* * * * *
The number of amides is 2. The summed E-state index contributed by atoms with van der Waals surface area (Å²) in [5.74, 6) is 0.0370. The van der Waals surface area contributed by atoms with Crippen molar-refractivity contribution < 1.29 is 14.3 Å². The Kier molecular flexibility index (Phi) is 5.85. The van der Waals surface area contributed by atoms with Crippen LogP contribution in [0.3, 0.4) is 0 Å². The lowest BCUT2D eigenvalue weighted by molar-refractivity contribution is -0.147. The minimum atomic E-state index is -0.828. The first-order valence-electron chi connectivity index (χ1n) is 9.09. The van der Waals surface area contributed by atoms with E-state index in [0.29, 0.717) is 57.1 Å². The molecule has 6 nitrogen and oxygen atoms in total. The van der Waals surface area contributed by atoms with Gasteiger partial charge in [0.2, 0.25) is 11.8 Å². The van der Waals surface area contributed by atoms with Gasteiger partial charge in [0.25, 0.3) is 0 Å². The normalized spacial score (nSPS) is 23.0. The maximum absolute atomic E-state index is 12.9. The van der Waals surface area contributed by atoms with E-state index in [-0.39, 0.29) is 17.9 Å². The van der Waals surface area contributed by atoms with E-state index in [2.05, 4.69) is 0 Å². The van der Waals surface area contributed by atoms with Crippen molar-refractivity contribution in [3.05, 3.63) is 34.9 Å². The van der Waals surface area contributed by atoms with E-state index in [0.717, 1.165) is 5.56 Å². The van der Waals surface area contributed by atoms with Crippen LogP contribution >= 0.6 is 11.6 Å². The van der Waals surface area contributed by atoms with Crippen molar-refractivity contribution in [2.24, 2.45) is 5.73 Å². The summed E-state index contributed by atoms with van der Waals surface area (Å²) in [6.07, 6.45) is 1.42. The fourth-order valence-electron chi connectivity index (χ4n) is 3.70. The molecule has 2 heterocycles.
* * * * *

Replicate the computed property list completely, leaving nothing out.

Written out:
The number of amides is 2. The summed E-state index contributed by atoms with van der Waals surface area (Å²) in [5.74, 6) is 0.0370. The van der Waals surface area contributed by atoms with Crippen molar-refractivity contribution < 1.29 is 14.3 Å². The Kier molecular flexibility index (Phi) is 5.85. The van der Waals surface area contributed by atoms with Crippen LogP contribution in [0.3, 0.4) is 0 Å². The lowest BCUT2D eigenvalue weighted by molar-refractivity contribution is -0.147. The minimum atomic E-state index is -0.828. The first-order valence-electron chi connectivity index (χ1n) is 9.09. The van der Waals surface area contributed by atoms with E-state index in [0.29, 0.717) is 57.1 Å². The molecule has 6 nitrogen and oxygen atoms in total. The van der Waals surface area contributed by atoms with Gasteiger partial charge in [0.2, 0.25) is 11.8 Å². The van der Waals surface area contributed by atoms with Gasteiger partial charge in [0.25, 0.3) is 0 Å². The normalized spacial score (nSPS) is 23.0. The maximum absolute atomic E-state index is 12.9. The van der Waals surface area contributed by atoms with E-state index in [-0.39, 0.29) is 17.9 Å². The van der Waals surface area contributed by atoms with E-state index in [2.05, 4.69) is 0 Å². The van der Waals surface area contributed by atoms with Crippen molar-refractivity contribution in [3.05, 3.63) is 34.9 Å². The van der Waals surface area contributed by atoms with E-state index in [0.717, 1.165) is 5.56 Å². The van der Waals surface area contributed by atoms with Crippen LogP contribution >= 0.6 is 11.6 Å². The van der Waals surface area contributed by atoms with Crippen molar-refractivity contribution in [2.24, 2.45) is 5.73 Å². The summed E-state index contributed by atoms with van der Waals surface area (Å²) in [6.07, 6.45) is 1.42. The fourth-order valence-electron chi connectivity index (χ4n) is 3.70. The molecule has 2 heterocycles.